Sam Parker remembers it well. Parker, a professor in UNCG’s deaf interpreter preparation program, got a call that a deaf person was in the hospital and needed an interpreter. He rushed to the hospital with little or no information.

When Parker entered the hospital room, everyone was wearing protective suits. Everyone but him. The patient had TB.

“Often interpreters are on the frontline,” he says. “We may see the patient before the doctors, before the nurses. We’re meeting them in the lobby of the ER.”

Misunderstandings, miscommunications and the current panic over Ebola prompted Parker to call Wake Forest Baptist Medical Center (WFBMC). His question: How can we work together to better disseminate information about Ebola and other more prevalent diseases to deaf interpreters and the deaf community?

Parker and Jeff Beaman, director of infection prevention at WFBMC, organized a three-hour workshop to inform medical interpreters about Ebola and other infectious diseases. The workshop, Medical Interpreting in the Time of Ebola, takes place Saturday, Dec. 6, in the UNCG School of Education Building.

Parker worries that panic over Ebola will cause medical interpreters to stay clear of hospitals. More likely threats are TB, flu, measles and whooping cough.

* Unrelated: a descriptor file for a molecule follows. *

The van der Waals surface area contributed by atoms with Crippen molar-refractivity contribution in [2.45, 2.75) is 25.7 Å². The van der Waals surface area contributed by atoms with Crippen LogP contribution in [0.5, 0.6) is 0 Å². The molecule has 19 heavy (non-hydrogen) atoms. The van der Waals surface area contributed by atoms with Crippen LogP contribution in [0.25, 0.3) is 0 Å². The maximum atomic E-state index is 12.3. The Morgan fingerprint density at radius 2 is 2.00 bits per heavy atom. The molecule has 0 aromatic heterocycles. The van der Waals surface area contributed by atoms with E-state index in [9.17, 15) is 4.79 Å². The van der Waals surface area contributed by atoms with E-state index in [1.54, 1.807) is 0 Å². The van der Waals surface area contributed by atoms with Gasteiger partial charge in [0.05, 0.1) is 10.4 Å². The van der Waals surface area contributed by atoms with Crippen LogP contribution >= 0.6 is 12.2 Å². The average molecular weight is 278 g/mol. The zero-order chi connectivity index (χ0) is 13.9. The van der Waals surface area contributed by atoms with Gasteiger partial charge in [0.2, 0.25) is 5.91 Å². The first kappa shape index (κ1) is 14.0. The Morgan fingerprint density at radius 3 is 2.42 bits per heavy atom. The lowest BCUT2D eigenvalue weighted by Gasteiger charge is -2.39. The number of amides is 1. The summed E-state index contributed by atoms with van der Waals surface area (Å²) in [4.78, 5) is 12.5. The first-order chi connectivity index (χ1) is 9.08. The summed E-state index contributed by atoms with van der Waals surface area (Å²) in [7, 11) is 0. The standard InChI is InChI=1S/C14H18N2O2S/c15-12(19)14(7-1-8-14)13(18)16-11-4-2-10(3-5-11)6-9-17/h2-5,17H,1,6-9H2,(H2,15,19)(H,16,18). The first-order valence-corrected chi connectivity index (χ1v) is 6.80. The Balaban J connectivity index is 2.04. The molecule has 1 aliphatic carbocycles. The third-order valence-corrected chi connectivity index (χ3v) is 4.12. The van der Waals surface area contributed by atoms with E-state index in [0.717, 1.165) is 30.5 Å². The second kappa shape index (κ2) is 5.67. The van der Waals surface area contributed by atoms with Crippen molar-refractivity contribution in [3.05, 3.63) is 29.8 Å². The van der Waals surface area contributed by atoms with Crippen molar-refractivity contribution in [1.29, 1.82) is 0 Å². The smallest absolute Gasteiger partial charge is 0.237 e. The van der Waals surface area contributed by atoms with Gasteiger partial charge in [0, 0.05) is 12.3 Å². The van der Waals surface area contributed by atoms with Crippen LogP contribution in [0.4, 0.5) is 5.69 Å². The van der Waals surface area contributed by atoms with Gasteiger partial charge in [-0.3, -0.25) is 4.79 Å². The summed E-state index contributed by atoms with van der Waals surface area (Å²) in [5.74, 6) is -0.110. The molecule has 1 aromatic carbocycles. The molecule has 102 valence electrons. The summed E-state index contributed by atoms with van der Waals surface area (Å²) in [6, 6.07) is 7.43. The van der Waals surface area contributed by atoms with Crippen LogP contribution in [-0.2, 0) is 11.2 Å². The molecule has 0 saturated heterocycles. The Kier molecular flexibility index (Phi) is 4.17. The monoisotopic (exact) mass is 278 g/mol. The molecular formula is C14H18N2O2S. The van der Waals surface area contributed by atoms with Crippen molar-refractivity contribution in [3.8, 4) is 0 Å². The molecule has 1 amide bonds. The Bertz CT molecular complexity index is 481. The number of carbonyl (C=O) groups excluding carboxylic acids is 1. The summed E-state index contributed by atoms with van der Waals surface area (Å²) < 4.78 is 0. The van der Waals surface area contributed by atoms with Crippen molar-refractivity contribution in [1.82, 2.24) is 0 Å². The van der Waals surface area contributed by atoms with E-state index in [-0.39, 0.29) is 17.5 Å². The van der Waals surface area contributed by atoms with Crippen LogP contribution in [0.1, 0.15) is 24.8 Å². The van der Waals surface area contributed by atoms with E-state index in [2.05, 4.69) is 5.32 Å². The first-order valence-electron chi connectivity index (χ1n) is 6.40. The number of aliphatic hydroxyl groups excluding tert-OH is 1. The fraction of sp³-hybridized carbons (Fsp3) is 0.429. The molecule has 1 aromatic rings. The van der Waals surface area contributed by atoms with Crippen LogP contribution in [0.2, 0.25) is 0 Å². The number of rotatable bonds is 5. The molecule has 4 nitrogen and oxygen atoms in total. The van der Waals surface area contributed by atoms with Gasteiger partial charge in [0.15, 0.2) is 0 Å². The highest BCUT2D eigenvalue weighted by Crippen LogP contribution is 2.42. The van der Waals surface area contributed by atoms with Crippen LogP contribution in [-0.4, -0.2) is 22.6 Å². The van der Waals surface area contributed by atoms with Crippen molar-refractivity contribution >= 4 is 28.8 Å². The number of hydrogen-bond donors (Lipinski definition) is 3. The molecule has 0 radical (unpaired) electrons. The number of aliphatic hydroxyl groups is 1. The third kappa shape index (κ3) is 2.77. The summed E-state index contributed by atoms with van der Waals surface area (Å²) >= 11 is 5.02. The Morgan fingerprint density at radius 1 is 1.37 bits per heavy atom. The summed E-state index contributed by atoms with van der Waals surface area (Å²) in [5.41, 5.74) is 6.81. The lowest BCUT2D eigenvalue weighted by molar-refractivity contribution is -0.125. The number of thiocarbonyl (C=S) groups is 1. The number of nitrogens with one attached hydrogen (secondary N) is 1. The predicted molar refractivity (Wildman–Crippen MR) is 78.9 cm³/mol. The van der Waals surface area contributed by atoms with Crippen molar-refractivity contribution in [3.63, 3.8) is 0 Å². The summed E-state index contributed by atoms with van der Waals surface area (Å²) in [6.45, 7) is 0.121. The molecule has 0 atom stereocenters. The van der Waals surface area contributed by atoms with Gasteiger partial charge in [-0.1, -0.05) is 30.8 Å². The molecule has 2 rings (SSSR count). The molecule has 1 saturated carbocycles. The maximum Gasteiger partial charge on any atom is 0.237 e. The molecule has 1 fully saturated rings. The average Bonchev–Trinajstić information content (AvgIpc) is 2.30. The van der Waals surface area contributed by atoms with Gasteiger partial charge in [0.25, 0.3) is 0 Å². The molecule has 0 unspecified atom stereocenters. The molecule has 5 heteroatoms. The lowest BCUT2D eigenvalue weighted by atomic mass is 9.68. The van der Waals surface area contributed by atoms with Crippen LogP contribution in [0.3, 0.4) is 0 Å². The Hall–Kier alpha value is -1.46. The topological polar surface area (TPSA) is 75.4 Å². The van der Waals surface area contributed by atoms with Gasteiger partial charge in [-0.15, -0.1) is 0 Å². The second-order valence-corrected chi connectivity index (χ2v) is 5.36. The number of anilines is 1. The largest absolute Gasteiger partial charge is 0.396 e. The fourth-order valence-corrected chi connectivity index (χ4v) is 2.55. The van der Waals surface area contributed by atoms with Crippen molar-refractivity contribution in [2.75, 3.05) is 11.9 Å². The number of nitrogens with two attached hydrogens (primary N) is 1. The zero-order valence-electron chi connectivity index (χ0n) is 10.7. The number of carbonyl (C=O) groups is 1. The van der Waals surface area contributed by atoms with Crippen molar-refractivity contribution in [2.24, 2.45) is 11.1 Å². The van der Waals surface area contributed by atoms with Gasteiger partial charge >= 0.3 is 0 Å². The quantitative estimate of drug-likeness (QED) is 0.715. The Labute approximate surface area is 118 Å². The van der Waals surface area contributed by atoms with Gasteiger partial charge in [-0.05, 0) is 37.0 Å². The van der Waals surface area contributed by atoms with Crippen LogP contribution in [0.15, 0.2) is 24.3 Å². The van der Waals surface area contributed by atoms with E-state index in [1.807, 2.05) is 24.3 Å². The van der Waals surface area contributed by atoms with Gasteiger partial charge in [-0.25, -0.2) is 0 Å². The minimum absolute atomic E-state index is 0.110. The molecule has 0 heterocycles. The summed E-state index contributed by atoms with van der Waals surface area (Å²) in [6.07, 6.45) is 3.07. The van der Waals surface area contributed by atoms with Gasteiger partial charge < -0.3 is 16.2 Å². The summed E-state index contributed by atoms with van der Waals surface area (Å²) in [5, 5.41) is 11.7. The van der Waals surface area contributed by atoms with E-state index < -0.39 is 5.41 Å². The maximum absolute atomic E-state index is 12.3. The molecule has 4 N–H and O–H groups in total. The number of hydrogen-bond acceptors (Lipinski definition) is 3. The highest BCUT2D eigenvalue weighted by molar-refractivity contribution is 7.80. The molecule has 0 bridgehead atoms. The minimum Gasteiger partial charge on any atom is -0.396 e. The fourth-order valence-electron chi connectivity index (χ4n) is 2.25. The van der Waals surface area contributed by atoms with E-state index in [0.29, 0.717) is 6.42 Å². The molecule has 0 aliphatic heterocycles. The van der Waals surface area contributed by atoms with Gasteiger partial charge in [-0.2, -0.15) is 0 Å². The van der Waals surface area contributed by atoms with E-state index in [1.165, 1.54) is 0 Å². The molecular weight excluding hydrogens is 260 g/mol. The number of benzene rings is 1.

“How much fear and misinformation is out there that we can try to alleviate?” Parker asks.

Beaman will discuss how diseases like Ebola and flu are transmitted, how to prevent infection, and effective use of protective gear. He says the odds of a U.S. hospital receiving an Ebola patient are very low, especially when compared to the prevalence of other potentially deadly infections like flu, TB and whooping cough.

But, Beaman adds, hospitals still have to be ready for Ebola. “In this time of Ebola, we have to be as prepared as we can be.”

Parker and Beaman also plan to talk about self-advocacy for interpreters. Interpreters need to know where to get protective gear, and how and when to use it, Parker says — points that sometimes get brushed aside in a medical emergency.

Interpreting for deaf patients can be further complicated by cultural norms. Deaf interpreters have to learn how to mitigate risk without offending the patient.

“It’s customary to hug and to touch, and when you go into the ER you are going to hug and touch patients,” Parker says. “If you don’t hug or touch that will be perceived as rudeness.”

To register for Medical Interpreting in the Time of Ebola, visit

For the latest information on Ebola and other infectious diseases, visit the Centers for Disease Control at


 Story by Michelle Hines, University Relations